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Monday, February 6, 2017

Bolton: The Iran Deal Can't Be Enforced

Iran’s continued missile testing on Saturday has given President Trump one more reason to tear up his predecessor’s deal with the regime in Tehran. After Iran’s Jan. 29 ballistic-missile launch, the Trump administration responded with new sanctions and tough talk. But these alone won’t have a material effect on Tehran or its decades-long effort to acquire deliverable nuclear weapons.
The real issue is whether America will abrogate Barack Obama’s deal with Iran, recognizing it as a strategic debacle, a result of the last president’s misguided worldview and diplomatic malpractice. Terminating the agreement would underline that Iran is already violating it, clearly intends to continue pursuing nuclear arms, works closely with North Korea in seeking deliverable nuclear weapons, and continues to support international terrorism and provocative military actions. Escaping from the Serbonian Bog that Obama’s negotiations created would restore the resolute leadership and moral clarity the U.S. has lacked for eight years.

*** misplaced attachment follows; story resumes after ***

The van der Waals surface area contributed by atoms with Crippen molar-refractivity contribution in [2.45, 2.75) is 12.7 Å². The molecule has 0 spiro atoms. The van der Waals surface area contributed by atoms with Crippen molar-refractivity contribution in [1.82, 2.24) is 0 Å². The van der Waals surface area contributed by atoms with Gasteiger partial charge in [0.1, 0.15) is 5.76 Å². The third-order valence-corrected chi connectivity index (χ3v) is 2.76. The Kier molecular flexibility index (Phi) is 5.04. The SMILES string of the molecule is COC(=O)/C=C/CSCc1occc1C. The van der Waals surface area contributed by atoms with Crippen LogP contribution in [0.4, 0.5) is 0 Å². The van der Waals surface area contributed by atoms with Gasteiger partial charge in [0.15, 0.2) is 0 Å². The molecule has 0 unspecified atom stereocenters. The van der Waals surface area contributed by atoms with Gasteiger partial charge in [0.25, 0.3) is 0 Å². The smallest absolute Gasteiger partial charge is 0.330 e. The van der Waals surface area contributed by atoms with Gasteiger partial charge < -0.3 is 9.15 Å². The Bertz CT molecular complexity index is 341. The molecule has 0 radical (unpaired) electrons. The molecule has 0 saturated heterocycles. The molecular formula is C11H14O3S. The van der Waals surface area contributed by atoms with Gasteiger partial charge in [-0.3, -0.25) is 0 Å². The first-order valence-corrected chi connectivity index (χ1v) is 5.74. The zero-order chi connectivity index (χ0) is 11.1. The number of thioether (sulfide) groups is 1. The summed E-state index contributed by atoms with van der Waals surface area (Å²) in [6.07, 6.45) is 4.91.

But those who supported the Iran deal, along with even many who had opposed it, argue against abrogation. Instead they say that America should “strictly enforce” the deal’s terms and hope that Iran pulls out. This would be a mistake for two reasons. First, the strategic miscalculations embodied in the deal endanger the U.S. and its allies, not least by lending legitimacy to the ayatollahs, the world’s central bankers for terrorism. 
Second, “strictly enforcing” the deal is as likely to succeed as nailing Jell-O to a wall. Not only does the entire agreement reflect appeasement, but President Obama’s diplomacy produced weak, ambiguous and confusing language in many specific provisions. These drafting failures created huge loopholes, and Iran is now driving its missile and nuclear programs straight through them.